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Turkey: Judiciary Moves Against Ocalan, Kurdish Party

Ankara, 25 March 1999 (RFE/RL) -- Turkey's judiciary held two trials involving Turkish Kurds consecutively in the same state security courtroom in Ankara yesterday before the same three-man panel of judges.

The court reconvened the cases after lengthy recesses and then recessed them again until late April.

The first case involves 18 leading members of Turkey's only legal ethnic Kurdish party, the People's Democracy Party (HADEP). The second case is that of Abdullah Ocalan, captured leader of the Kurdistan Workers' Party (PKK).

The 18 HADEP leaders stand accused of organizing demonstrations supporting Ocalan. In the courtroom, four guards holding machine-guns -- two facing the defendants and two facing spectators -- surrounded the 18. The crowd of spectators comprised about 140 reporters, diplomats and relatives.

Turkey's Constitutional Court rejected two weeks ago a state prosecutor's request to ban HADEP. Parliamentary elections are due in Turkey April 18 and HADEP has a chance to win gains in regions of southeastern Anatolia where ethnic Kurds are the majority. Turkish law forbids parties based on ethnicity or religion.

The Ocalan trial began in 1997, while Ocalan was still a fugitive in Syria. Last month, Turkish special units captured Ocalan in Kenya and returned him to Turkey. He currently is imprisoned on Imrali Island in the Sea of Marmara south of Istanbul.

The court refused a request by Ocalan's lawyers to bring the PKK leader to Ankara for trial in a civilian court instead of the state security court. Instead, the court decided to move the trial to Imrali Island, where Ocalan is the only prisoner, as soon as a high-security courtroom can be readied.

This isn't the main trial against Ocalan. The date for that, in the words of one Western diplomat, "is still in the stars." It would come only after prosecutors prepare a new indictment based on Ocalan's confessions to investigators. Yesterday's hearing concerned comments Ocalan made in a broadcast on the pro-PKK London-based satellite station, Med-TV, that allegedly incited PKK attacks. British authorities this week suspended Med-TV broadcasts for three weeks following several programs they said contained incitements to violence.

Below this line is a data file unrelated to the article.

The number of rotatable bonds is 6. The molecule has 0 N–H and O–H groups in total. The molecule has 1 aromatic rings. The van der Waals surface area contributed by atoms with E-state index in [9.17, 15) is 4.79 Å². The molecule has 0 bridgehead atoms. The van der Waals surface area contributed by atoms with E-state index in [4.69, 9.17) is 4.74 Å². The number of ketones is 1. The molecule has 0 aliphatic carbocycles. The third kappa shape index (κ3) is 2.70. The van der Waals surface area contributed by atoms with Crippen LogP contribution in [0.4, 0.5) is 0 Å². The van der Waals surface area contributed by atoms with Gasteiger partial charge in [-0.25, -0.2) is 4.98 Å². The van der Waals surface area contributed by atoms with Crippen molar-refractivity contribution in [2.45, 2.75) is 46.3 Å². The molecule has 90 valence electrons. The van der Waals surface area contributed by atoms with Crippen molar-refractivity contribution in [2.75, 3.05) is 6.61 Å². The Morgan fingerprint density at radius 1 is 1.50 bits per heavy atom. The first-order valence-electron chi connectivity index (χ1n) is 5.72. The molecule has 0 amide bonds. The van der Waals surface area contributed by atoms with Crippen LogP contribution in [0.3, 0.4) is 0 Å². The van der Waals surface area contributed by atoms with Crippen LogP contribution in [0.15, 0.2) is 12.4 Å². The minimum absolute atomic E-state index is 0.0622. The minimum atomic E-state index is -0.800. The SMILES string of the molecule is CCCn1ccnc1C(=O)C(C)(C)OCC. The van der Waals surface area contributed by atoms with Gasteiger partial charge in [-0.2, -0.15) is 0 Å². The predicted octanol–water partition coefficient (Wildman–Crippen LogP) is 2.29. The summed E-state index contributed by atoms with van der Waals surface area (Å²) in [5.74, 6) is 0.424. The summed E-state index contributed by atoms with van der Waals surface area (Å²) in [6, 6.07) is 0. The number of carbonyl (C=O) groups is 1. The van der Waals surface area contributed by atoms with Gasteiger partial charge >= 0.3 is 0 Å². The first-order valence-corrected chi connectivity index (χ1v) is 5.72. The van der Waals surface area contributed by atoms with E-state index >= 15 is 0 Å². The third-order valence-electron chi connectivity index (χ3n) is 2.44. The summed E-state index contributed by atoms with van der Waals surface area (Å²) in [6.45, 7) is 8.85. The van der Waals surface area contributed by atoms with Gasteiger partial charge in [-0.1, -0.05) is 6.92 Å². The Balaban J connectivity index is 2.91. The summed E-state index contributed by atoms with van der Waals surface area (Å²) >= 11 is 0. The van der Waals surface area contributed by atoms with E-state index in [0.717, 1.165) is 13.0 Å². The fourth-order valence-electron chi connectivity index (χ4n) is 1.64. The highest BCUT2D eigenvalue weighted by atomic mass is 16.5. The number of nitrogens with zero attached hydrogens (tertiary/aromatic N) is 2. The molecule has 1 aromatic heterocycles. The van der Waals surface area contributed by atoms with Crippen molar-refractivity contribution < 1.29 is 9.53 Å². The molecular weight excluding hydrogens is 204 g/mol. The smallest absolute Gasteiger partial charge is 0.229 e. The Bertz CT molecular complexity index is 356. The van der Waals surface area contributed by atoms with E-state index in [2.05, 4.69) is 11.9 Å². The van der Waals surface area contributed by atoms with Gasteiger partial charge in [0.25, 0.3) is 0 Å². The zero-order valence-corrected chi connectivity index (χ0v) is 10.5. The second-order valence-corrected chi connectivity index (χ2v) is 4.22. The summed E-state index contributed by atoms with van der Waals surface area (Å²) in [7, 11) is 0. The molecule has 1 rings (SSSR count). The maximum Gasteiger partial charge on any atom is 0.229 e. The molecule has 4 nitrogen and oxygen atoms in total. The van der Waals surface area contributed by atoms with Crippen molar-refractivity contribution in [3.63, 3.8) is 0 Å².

In contrast to the HADEP hearing, at yesterday's proceedings on Ocalan the defendant was not present and there were no machine guns in view. The plaintiffs' corner was crowded with some 20 lawyers representing the interests of large groups of relatives of soldiers, policemen and civilians who were killed in various attacks by the PKK. With some two dozen relatives of victims present, the judge read out the names of hundreds of others whom he declared co-plaintiffs.

Many of the relatives of victims draped themselves in Turkish flags and some held framed portraits of their lost loved ones. The judges allowed relatives of the victims to speak their minds, regardless of whether they were sitting in the gallery among reporters and diplomats or with their defense attorneys. The relatives bemoaned their losses. A police officer's widow denounced the presence of Ocalan's three lawyers on the grounds that Ocalan as a "mass murderer" should have no right to a defense attorney -- to the loud applause of the other relatives.

Turkish authorities blame Ocalan and his PKK for the deaths of some 30,000 people over the last 14 years, including some 20,000 PKK members, some 5,000 civilians and some 6,000 soldiers, policemen and pro-Turkish village guards.

The chief defense attorney, Ahmet Okcuoglu, argued that the charges were vague because they didn't refer to any specific incidents provoked by Ocalan's televised remarks.

Okcuoglu complained that Ocalan's right to legal defense is being hampered. His defense lawyers have been permitted to spend only three hours with him since his involuntary return to Turkey on February 15. The lawyers said conversation with their client has been limited to Ocalan's health and world events and that security guards are always present. Okcuoglu also complained that he and his two colleagues were being treated in the courtroom as if they were defendants rather than defense attorneys.

Observers expect all court proceedings against Ocalan to be merged into a single trial.